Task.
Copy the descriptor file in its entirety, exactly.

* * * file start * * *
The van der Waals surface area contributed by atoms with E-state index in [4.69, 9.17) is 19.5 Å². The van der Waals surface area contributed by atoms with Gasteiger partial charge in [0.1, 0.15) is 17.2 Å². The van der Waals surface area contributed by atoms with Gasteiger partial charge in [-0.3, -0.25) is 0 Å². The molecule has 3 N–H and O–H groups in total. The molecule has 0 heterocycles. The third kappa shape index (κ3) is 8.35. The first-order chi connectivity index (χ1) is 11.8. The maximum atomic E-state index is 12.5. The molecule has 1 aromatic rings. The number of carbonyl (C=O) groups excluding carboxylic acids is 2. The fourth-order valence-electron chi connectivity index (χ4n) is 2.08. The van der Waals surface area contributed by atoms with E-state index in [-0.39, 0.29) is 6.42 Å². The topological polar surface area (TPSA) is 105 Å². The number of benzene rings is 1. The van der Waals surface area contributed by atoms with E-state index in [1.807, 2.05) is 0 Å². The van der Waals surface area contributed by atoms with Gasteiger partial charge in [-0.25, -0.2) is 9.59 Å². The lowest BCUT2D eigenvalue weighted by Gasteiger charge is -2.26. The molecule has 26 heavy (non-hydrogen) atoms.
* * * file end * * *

The van der Waals surface area contributed by atoms with E-state index in [4.69, 9.17) is 19.5 Å². The van der Waals surface area contributed by atoms with Gasteiger partial charge in [0.1, 0.15) is 17.2 Å². The van der Waals surface area contributed by atoms with Gasteiger partial charge in [-0.3, -0.25) is 0 Å². The molecule has 3 N–H and O–H groups in total. The molecule has 0 heterocycles. The third kappa shape index (κ3) is 8.35. The first-order chi connectivity index (χ1) is 11.8. The maximum atomic E-state index is 12.5. The molecule has 1 aromatic rings. The number of carbonyl (C=O) groups excluding carboxylic acids is 2. The fourth-order valence-electron chi connectivity index (χ4n) is 2.08. The van der Waals surface area contributed by atoms with E-state index in [-0.39, 0.29) is 6.42 Å². The topological polar surface area (TPSA) is 105 Å². The number of benzene rings is 1. The van der Waals surface area contributed by atoms with E-state index in [1.807, 2.05) is 0 Å². The van der Waals surface area contributed by atoms with Gasteiger partial charge in [-0.25, -0.2) is 9.59 Å². The lowest BCUT2D eigenvalue weighted by Gasteiger charge is -2.26. The molecule has 26 heavy (non-hydrogen) atoms.